16. The three philosophies – positivism, normativism, and pragmatism – may all be more or less important depending on the type of research. • Disciplinary (and basic theoretical) research focuses on logical positivism and objective normativism. • Subject-matter research involves all three philosophies. The focus is on understanding outcomes of proposed actions, which leads to guidelines and decisions. • Problem-solving research that addresses particular management of policy questions for a decision-maker can be both positivistic (eg. estimating parameters) and normativistic ( eg. estimating consumer surpluses)

  17. All types of research are needed – all are relevant (in different cases) • However, some contend that too much emphasis has been place on disciplinary journal publishing. This fosters a situation where economists only communicate with other economists. And only about theoretical issues. • On the other hand, most noneconomist users of economic research want the results to be intuitively obvious – without understanding of complexities. This is unrealistic!

  18. Empiricism in Research Methodology • The influence of logical positivism fostered interest in measurement or quantification, as applied to economics. • Empiricism goes beyond this in subjecting measurement results to testing. Collecting of social and economic data led to statistical methods of analysis, including estimation techniques. • The integration of mathematics with economic theory led to the development of econometrics.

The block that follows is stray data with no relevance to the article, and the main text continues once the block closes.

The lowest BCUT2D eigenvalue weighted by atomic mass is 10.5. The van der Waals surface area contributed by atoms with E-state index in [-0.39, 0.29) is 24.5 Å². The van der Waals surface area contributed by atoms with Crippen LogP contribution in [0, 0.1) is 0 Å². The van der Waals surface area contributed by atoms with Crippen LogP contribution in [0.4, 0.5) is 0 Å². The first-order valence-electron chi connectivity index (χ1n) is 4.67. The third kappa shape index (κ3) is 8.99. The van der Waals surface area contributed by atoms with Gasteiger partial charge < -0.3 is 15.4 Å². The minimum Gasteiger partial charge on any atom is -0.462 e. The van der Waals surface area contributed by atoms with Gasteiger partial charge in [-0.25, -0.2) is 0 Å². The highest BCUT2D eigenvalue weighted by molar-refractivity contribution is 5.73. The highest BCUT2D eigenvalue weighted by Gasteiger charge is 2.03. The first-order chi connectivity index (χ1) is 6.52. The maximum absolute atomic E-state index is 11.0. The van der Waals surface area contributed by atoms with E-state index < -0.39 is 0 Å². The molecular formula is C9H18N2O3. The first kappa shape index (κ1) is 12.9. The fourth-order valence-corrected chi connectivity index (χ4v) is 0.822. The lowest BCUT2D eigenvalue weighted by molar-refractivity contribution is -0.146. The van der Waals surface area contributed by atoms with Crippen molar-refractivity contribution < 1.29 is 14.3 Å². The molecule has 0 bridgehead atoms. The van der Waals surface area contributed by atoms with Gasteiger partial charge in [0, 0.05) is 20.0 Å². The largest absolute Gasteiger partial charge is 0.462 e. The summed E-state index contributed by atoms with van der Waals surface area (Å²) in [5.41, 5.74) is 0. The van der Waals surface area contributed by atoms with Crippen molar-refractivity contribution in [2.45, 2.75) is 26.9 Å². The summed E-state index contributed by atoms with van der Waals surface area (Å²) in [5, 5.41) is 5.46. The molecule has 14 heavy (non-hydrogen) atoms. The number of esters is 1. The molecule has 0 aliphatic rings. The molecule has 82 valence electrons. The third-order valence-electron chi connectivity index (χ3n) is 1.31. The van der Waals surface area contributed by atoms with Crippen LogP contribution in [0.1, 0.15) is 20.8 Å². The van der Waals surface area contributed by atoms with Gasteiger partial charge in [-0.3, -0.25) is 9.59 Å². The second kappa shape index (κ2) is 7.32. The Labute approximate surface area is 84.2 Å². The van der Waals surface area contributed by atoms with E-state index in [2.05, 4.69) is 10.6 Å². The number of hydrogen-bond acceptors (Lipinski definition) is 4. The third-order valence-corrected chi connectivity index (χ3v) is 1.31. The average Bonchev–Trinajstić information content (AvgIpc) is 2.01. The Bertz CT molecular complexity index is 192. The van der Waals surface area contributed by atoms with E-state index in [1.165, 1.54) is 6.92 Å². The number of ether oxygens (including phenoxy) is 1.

19. Econometrics originated in the early 1900’s and was augmented tremendously by the advent of electronic computers. • It is now considered essential analytical training for all economists. • Since it emphasizes empirical data and measurements it is both positivistic and pragmatic. • Some leading economists (eg. Leontief) argue for more empiricism in economics – more measurement, reliance on data (objective observation) and quantitative analysis to improve scientific respectability of economics.

  20. The Scientific Approach The central scientific methodology (not a single “scientific method”) has the following general steps: • Identify the problem/issue/question • Define research objectives • Develop approaches for achieving objectives (including hypotheses of expected outcomes) • Conduct the analysis (testing the hypothesis) • Interpret the results and draw conclusions These steps are common to all disciplines

  21. Problem identification is affected by individual as well as group perceptions – ie. what we perceive as a problem. • Objectives, the identified set of specific goals, are inherently normative, ie. related to our values and perceptions • Both problem identification and objective specification may have a pragmatic orientation.